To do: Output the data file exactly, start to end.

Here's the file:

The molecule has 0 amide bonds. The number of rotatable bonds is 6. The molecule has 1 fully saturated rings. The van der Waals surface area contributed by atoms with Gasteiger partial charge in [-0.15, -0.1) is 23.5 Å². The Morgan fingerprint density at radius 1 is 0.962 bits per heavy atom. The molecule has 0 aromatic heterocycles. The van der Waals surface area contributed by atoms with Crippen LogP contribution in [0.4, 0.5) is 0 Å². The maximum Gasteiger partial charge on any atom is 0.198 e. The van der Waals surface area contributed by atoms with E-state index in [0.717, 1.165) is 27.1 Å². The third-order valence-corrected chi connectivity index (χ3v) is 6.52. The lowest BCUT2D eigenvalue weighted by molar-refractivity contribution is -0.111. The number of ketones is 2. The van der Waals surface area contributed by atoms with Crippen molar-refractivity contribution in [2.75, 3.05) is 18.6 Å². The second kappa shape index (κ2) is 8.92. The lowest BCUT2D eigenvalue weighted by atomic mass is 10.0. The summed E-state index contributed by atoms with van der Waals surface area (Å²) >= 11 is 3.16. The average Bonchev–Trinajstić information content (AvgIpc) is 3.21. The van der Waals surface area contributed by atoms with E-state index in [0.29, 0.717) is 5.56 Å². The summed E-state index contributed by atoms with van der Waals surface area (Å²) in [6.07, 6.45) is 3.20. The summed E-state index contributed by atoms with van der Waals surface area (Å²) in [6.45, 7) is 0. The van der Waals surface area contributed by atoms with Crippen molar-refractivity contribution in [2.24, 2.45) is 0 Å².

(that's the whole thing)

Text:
The molecule has 0 amide bonds. The number of rotatable bonds is 6. The molecule has 1 fully saturated rings. The van der Waals surface area contributed by atoms with Gasteiger partial charge in [-0.15, -0.1) is 23.5 Å². The Morgan fingerprint density at radius 1 is 0.962 bits per heavy atom. The molecule has 0 aromatic heterocycles. The van der Waals surface area contributed by atoms with Crippen LogP contribution in [0.4, 0.5) is 0 Å². The maximum Gasteiger partial charge on any atom is 0.198 e. The van der Waals surface area contributed by atoms with E-state index in [0.717, 1.165) is 27.1 Å². The third-order valence-corrected chi connectivity index (χ3v) is 6.52. The lowest BCUT2D eigenvalue weighted by molar-refractivity contribution is -0.111. The number of ketones is 2. The van der Waals surface area contributed by atoms with Crippen molar-refractivity contribution in [2.75, 3.05) is 18.6 Å². The second kappa shape index (κ2) is 8.92. The lowest BCUT2D eigenvalue weighted by atomic mass is 10.0. The summed E-state index contributed by atoms with van der Waals surface area (Å²) >= 11 is 3.16. The average Bonchev–Trinajstić information content (AvgIpc) is 3.21. The van der Waals surface area contributed by atoms with E-state index in [0.29, 0.717) is 5.56 Å². The summed E-state index contributed by atoms with van der Waals surface area (Å²) in [6.07, 6.45) is 3.20. The summed E-state index contributed by atoms with van der Waals surface area (Å²) in [6.45, 7) is 0. The van der Waals surface area contributed by atoms with Crippen molar-refractivity contribution in [2.24, 2.45) is 0 Å².